Building Strong Leaders with Brent Carter, Part 2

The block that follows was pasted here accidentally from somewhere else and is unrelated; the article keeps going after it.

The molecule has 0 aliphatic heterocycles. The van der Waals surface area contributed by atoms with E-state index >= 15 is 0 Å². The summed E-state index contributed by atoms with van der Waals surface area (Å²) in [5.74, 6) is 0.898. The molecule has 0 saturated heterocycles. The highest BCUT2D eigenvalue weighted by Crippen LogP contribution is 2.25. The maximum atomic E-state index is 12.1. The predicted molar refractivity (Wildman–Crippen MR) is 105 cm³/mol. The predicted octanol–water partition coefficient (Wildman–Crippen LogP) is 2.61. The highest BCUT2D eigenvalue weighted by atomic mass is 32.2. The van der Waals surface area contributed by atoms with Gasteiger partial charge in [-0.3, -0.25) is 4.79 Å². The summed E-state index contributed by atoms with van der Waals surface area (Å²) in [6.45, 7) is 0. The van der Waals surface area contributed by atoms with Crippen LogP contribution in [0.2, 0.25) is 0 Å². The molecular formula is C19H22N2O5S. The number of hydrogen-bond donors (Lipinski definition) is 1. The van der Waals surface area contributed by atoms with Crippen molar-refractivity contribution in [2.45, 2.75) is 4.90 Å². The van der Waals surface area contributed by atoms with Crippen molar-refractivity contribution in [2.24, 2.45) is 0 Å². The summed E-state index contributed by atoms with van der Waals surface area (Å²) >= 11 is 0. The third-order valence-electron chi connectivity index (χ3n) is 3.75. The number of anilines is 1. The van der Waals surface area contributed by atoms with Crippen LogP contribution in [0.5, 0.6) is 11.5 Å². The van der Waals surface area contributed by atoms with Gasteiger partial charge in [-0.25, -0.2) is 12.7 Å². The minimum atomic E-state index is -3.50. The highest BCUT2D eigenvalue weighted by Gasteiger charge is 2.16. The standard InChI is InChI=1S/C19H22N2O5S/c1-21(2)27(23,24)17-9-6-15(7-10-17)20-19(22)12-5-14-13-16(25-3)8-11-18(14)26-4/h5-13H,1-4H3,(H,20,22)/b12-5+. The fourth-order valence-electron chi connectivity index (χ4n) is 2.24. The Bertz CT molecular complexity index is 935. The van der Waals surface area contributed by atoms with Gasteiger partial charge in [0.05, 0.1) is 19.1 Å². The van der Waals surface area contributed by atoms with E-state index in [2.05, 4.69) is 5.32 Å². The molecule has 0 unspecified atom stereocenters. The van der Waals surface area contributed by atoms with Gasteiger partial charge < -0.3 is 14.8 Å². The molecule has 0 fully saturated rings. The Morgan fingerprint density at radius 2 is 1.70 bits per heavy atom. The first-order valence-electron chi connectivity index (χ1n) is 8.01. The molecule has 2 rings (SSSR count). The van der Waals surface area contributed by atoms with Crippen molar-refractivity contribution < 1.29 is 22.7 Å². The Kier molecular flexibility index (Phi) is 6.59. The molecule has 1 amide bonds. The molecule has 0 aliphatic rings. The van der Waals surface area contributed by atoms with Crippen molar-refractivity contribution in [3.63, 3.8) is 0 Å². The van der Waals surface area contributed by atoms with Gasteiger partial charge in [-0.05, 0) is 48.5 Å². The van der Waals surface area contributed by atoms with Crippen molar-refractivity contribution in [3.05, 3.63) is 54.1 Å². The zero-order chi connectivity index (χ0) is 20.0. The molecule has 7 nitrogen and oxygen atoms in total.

Any leader can benefit from having a coach. Today we’re joined once again by Brent Carter to continue the conversation about building stronger leaders. Brent is a senior consultant and senior executive coach at Leadership Excelleration Inc., and we’ll be talking about how to build stronger leaders through coaching. We’re coached a lot as kids for sports and other activities. So why is it that when we graduate and go to our first employment or run a $300 million organization, do so many not receive coaching? One might think that they’ve got it all figured out, which is very probably not the case. For some, there’s a stigma that comes with having a coach. But the trend that Brent has noticed is that coaching has gone from stigma to perk. A lot of it boils down to being humble enough to realize that you don’t have it all figured out, you don’t have all the answers, and you can still learn no matter how experienced you are. What are the challenges of being an executive coach? One of the biggest challenges is being conscious about how you show up to the conversation. Many coaches can project their experiences onto their clients, or make assumptions about a situation because they’ve seen the issue before. So it’s really about coming into the conversation with no real expectations and putting on the glasses of wanting to learn, listen, and understand. On transparency We encourage any leader that we coach to be transparent. Be open with your team about the process, and be transparent about the feedback you receive, both good and bad. Being sincere about the process and intentional about your own improvement as a leader will change your relationship with your team, and they’ll engage in that process with you. What is the difference between an executive coach and a mentor? Executive coaches will help uncover some of the issues that keep leaders from being effective in their roles, which typically include an assessment process and feedback. The objective is to hold up a mirror to the executive and help them see what they’re doing well, what they can improve on, then working together on a path for their development. With mentors, the priority is the relationship. They’re somebody you would look up to and learn from, experience-wise, so it’s good to have somebody you really click with, have conversations with, and can be vulnerable with. This is someone you can rely on over time to learn and grow from. What trends are emerging in executive coaching? Having a coach is now seen as a real benefit, instead of something stigmatized. There are more internal coaches, coaching teams who are in-house, and even partners certified as executive coaches. One downside is that just about anyone can call themselves a coach these days. It’s more of a declaration versus having experience, knowledge, and expertise. It’s very important for senior leaders to go with coaches who have the expertise and the background in the business world to challenge them and help them be their best. What are other reasons people bring in coaches? It starts with discovery. If somebody is in a vacuum, then they’re not getting the feedback that would benefit them, and they could think they’re doing fine. When people are more self-aware, they’re more likely to think about specific situations they’ve been in. That’s when they start saying, “Maybe it’s time to have somebody onboard to help.” Final thoughts If you’re an organizational leader and you don’t have a coach, are you really fine-tuning your craft? Mike would even go so bold as to say, if you don’t have a coach, then you shouldn’t be leading. You need that accountability, transparency, and openness. Do you have a toxic work culture? A toxic work culture can be costlier than you can imagine, but hard to identify. Discover the 7 signs to see if there’s something you need to fix in your workplace. Resources Brent Carter (LinkedIn) Cloverleaf Episode 13: Relationship is Everything with Darrin Murriner Episode 15: Becoming CEO: Journey and Reflections with Chris Painter Talent Magnet Institute Twitter LinkedIn Facebook #TalentMagnet